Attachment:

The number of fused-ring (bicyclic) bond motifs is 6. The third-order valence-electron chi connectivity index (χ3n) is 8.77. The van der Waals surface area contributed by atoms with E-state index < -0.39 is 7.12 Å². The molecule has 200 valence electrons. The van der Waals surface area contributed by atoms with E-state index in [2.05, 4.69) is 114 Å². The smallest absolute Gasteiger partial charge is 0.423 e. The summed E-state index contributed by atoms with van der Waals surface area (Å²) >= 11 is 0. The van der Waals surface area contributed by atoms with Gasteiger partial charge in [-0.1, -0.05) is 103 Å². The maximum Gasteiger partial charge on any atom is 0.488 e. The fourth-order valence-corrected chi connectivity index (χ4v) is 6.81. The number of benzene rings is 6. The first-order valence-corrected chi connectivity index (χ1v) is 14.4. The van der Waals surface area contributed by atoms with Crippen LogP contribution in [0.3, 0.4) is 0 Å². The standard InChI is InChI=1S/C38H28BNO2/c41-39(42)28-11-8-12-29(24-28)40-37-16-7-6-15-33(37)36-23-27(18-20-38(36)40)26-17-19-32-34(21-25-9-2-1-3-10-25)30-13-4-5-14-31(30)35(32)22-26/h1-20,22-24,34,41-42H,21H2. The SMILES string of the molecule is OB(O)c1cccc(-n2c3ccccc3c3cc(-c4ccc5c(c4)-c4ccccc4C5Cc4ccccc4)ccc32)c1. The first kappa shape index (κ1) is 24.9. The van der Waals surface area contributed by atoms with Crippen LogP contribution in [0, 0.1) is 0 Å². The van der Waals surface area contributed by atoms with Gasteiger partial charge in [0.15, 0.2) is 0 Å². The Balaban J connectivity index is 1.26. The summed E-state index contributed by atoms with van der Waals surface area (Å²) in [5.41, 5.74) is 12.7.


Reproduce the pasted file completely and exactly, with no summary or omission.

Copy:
The number of fused-ring (bicyclic) bond motifs is 6. The third-order valence-electron chi connectivity index (χ3n) is 8.77. The van der Waals surface area contributed by atoms with E-state index < -0.39 is 7.12 Å². The molecule has 200 valence electrons. The van der Waals surface area contributed by atoms with E-state index in [2.05, 4.69) is 114 Å². The smallest absolute Gasteiger partial charge is 0.423 e. The summed E-state index contributed by atoms with van der Waals surface area (Å²) >= 11 is 0. The van der Waals surface area contributed by atoms with Gasteiger partial charge in [-0.1, -0.05) is 103 Å². The maximum Gasteiger partial charge on any atom is 0.488 e. The fourth-order valence-corrected chi connectivity index (χ4v) is 6.81. The number of benzene rings is 6. The first-order valence-corrected chi connectivity index (χ1v) is 14.4. The van der Waals surface area contributed by atoms with Crippen LogP contribution in [0.3, 0.4) is 0 Å². The standard InChI is InChI=1S/C38H28BNO2/c41-39(42)28-11-8-12-29(24-28)40-37-16-7-6-15-33(37)36-23-27(18-20-38(36)40)26-17-19-32-34(21-25-9-2-1-3-10-25)30-13-4-5-14-31(30)35(32)22-26/h1-20,22-24,34,41-42H,21H2. The SMILES string of the molecule is OB(O)c1cccc(-n2c3ccccc3c3cc(-c4ccc5c(c4)-c4ccccc4C5Cc4ccccc4)ccc32)c1. The first kappa shape index (κ1) is 24.9. The van der Waals surface area contributed by atoms with Crippen LogP contribution in [0, 0.1) is 0 Å². The van der Waals surface area contributed by atoms with Gasteiger partial charge in [0.15, 0.2) is 0 Å². The Balaban J connectivity index is 1.26. The summed E-state index contributed by atoms with van der Waals surface area (Å²) in [5.41, 5.74) is 12.7.